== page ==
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What is umami?

You could be forgiven for thinking that ‘umami’ is the name of a hurricane or word concocted by comic Vic Reeves for use on his TV show Shooting Stars. That simply isn’t true. What is true, though, is that ‘umami’ is an invented word, created by Dr Kikunae Ikeda of Tokyo Imperial University in 1908. Its meaning, roughly translated from the Japanese, is ‘yummy deliciousness’ or ‘a pleasant savoury taste.’

Umami – the fifth taste sensation

Up until 1908 we all thought that we experienced four main taste sensations: salt, sweet, sour and bitter. However Dr Ikeda discovered that the traditional Japanese soup, dashi, tasted neither salt, sweet, sour nor bitter – it had a different taste. After several experiments he isolated the taste and found that it was glutamate. Glutamate is an amino acid released in certain savoury foods, often through cooking or fermentation, which makes them taste so delicious. When combined with a group of chemicals called ribonucleotides which also occur naturally in many foods, the taste buds can’t get enough of it creating the ‘moreish’ umami taste.

Umami ingredients

Parmesan being gratedPerhaps the finest example of an umami ingredient is parmesan cheese. Others include cherry tomatoes, soy, mushrooms, cured meats, dried fish, other cheeses, cured meats, slow cooked meats and vegetables, such as soups or broth. It is the cooking of the meat which releases the amino acids (the Maillard reaction) and makes it so tasty. Take a burger, for example. Distinctly unappetising in its raw state, as soon as we start to grill or fry it, it releases a delicious aroma which might make us salivate. Put the cooked burger in a bun with a slice of cheddar and sliced tomato or ketchup and the taste gets even better. The same goes for pizza. This is because cooked meat, cheese and tomatoes all contain different umami-giving compounds. So, to paraphrase a famous Dean Martin song: when the food you desire is a big pizza pie – that’s umami.

Pepping up low-salt meals

Since certain medical conditions have historically been linked to a high intake of salt e.g. high blood pressure and its associated risks, hospitals have cut down on the amount of salt in their cooking. The outcome: the food tastes even blander than before. The good news is that studies have shown that increasing the use of umami substances in salt-reduced food can improve the taste. In fact taste sensation expert Heston Blumenthal worked to create umami-rich dishes to encourage elderly hospital patients to eat more – and they worked on the sample tested.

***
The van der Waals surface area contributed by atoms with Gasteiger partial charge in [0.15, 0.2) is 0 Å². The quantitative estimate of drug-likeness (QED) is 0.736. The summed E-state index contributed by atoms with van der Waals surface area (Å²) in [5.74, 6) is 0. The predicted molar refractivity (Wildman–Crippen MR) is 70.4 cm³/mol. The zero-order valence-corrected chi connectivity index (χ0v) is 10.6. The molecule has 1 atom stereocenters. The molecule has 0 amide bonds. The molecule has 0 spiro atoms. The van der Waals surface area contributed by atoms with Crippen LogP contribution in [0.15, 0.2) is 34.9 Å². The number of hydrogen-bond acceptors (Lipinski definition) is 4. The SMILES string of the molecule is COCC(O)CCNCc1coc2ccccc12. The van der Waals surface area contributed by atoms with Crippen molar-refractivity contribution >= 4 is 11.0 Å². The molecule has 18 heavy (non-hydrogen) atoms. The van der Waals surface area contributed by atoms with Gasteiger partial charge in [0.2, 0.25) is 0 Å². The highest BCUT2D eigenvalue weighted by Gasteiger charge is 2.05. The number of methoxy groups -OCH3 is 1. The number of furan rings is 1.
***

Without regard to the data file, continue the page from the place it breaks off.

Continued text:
Create your own delicious savoury flavours

For flavourists looking to create and improve new delicious umami flavours, why not check out our specialist Creating Savoury Flavours lab-based course, tutored by internationally-renowned flavourists Dr David Baines and Richard Seal 

Make your own dashi

Creating dashi (the dish from which Dr Ikeda isolated the umami taste) is easy. Although the ingredients are not run-of the-mill, you can find them in specialist shops or online. Here’s how to make it:

Dashi  (Japanese broth)

4cm x 4cm dried kombu (kelp)

600ml water

8g bonito flakes (dried, fermented fish flakes)

Make a few slits in the kombu and cook it in the water in a medium heat. Remove the kelp just before it boils and add the bonito flakes. Bring to the boil and strain.

Vegetarian dashi

2-3 dried shiitake mushrooms

600ml water

Place the mushrooms in the water. Leave for at least 1 hour, then strain. The mushrooms from the stock can be used as a cooking ingredient.

Two easy umami recipes

The first one is really quick and easy – it’s cheese on toast with a twist. Instead of using just cheddar cheese, use equal parts grated cheddar and grated parmesan. The splash on some Lea & Perrin’s Worcestershire sauce and grill until brown.

For the second recipe season some pork rib meat, cover it with sea kelp and cook sous vide for 24 hours. Remove the meat from the pouch, cut into 8mm wide pieces and sauté in a frying pan. Whilst the meat is still hot, brush with Marmite on one side.